Title. Dir. Name. Perf. Names of actors, screenwriter and producer, etc. Studio, Year. Medium.
A Star is Born. Dir. George Cukor. Prod. Sidney Lumet. Perf. Judy Garland and James Mason. 1954.
Warner Bros., 1999. DVD.

If citing a specific performance or contribution of an individual, list that individual first.

Chaplin, Charlie, dir. Modern Times. Perf. Chaplin and Paulette Goddard. 1936. Criterion Collection,
2010. DVD.

If you are citing an interview that was on a DVD or VHS tape, cite as an interview and list the format accordingly.

Digital Files (Audio files/mp3/Podcast/YouTube)

MLA Handbook for Writers of Research Papers 5.6.2b, 5.7.18

You should cite these as digital files, if they are downloaded and played on an iPhone, iPod, or a similar device. If streamed online, cite as a web site. Cite as you would for a book or article, but list the file type in the medium for publication.

“Patient Zero.” Radiolab. New York: WNYC, 15 Nov. 2011. MP3 file.
Glass, Ira. “419: Petty Tyrant.” This American Life. Chicago: Chicago Public Media. , 12 Nov. 2010.
MP3 file.
Glass, Ira. “419: Petty Tyrant.” This American Life. Chicago Public Media. , 12 Nov. 2010. Web. 18
Nov. 2011. <http://www.thisamericanlife.org/radio-archives/episode/419/petty-tyrant>.

You can include relevant information about performers, writers, or producers as appropriate.

Electronic Books and Books Consulted Online

Citing ebooks – 5.7.18, 5.6

When citing a text downloaded and read on an e-reader, cite this as a book, but instead of citing Print as the medium, cite the type of digital file or medium on which you read it, e.g. Kindle ebook file, Kindle digital file, Nook ebook file, etc. If you are citing an ebook read online through a program like ebrary or NetLibrary, cite the medium of publication as Web.

Fischer, David Hackett. Washington's Crossing. Oxford & New York: Oxford University Press, 2004. :::Kindle ebook file.

Goscilo, Helena and Vlad Strukov. Celebrity and Glamour in Contemporary Russia: Shocking Chic.

Hoboken: Routledge, 2010. Ebook Library. Web. 06 Mar. 2012. <http://dickinson.eblib.com/patron
/FullRecord.aspx?p=592953>

When citing the location of a quote or part of the work you have paraphrased in parentheses identify the page number if possible or the location within the ebook. It may look like this:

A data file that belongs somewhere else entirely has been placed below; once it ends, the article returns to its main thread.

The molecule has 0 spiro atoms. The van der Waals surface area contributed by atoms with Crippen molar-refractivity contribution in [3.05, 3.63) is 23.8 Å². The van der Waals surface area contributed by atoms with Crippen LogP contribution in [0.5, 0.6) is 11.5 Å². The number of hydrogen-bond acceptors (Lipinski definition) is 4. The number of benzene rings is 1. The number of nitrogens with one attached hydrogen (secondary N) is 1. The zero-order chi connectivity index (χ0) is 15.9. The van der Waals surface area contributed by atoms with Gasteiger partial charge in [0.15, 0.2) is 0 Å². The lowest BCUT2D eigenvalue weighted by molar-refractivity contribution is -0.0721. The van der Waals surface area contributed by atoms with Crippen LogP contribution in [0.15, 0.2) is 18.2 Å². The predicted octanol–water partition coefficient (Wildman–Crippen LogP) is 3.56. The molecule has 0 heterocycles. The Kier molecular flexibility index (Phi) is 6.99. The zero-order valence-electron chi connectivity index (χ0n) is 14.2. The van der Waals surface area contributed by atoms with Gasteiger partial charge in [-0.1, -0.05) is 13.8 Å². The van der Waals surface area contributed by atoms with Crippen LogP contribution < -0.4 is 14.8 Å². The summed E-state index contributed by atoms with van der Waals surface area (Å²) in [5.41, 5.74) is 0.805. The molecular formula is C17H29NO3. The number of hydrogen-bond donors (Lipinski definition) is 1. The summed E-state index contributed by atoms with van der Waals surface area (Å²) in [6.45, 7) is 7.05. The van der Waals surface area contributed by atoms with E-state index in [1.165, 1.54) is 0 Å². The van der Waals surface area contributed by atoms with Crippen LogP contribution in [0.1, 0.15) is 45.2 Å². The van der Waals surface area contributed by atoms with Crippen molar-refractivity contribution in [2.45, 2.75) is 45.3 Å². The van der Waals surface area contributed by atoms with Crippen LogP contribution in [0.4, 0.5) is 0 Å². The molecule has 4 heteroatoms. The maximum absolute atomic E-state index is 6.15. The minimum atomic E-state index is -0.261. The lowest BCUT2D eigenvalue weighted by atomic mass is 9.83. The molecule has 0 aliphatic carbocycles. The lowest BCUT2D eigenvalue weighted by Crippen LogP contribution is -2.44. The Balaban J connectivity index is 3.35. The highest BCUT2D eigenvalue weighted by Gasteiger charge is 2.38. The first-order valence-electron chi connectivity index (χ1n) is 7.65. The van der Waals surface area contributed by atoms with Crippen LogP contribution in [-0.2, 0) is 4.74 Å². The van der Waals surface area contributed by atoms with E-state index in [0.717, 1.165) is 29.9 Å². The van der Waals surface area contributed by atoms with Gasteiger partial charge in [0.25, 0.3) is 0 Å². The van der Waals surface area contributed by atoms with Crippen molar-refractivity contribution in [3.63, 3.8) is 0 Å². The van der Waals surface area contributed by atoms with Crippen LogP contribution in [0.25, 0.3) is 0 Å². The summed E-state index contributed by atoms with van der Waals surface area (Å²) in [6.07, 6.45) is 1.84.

(Fischer Ch. 3, location 50, par. 2).

Twitter

When citing a tweet, begin with the author’s real name (if provided or known), place their username in parentheses. If only the username is known, use it on its own without parentheses. This should be followed by the entire tweet in quotation marks. Do not change the punctuation or capitalization in the tweet. Cite the date and time next followed by the medium (Tweet).

Kaplan, Thomas ‏(thomaskaplan). “The interest in Kolb's plan has brought the Brooklyn court's Web

site to a standstill. This does not bode well for later.” 29 Feb. 2012, 6:01 p.m. Tweet.

To cite this information in the text of your paper use the author’s name in the text to introduce the quotation or summary of the tweet. If you do not use the author’s name in the text, place their name in parentheses at the end of the quotation or summary.

TV Program

MLA Handbook for Writers of Research Papers 5.7.1, 5.7.7, 5.6.2b

If you are citing an original television broadcast follow the following format.

“Episode Title.” Program. Network. Local Station, City, Date. Medium.
“Woody Allen: A Documentary.” American Masters. PBS. WITF, Harrisburg, 20 Nov. 2011. Television.

If you are primarily citing the work of one individual place their name at the beginning of the citation, last name first.

Fellowes, Julian. “Downton Abbey, Series II (Episode I).” Masterpiece Theatre. PBS. WITF,
Harrisburg, 8 Jan. 2011. Television.

If TV program is streamed online, cite as a website. If citing an interview from a TV program, cite as an interview, but cite the medium as Television.

Online Resources

Samples of papers written using the MLA style can be found at the following websites:

MLA Style Official site from the Modern Language Association.

Research and Documentation Online Diana Hacker's online guide for all citation styles.

Slate Citation Machine Excellent tool for citing sources in MLA and APA style. Simply fill in the form for the type of source you are citing, e.g., a book, journal article, web site etc. and this tool will show you the way to cite the reference. Be careful of your capitalization and indentation.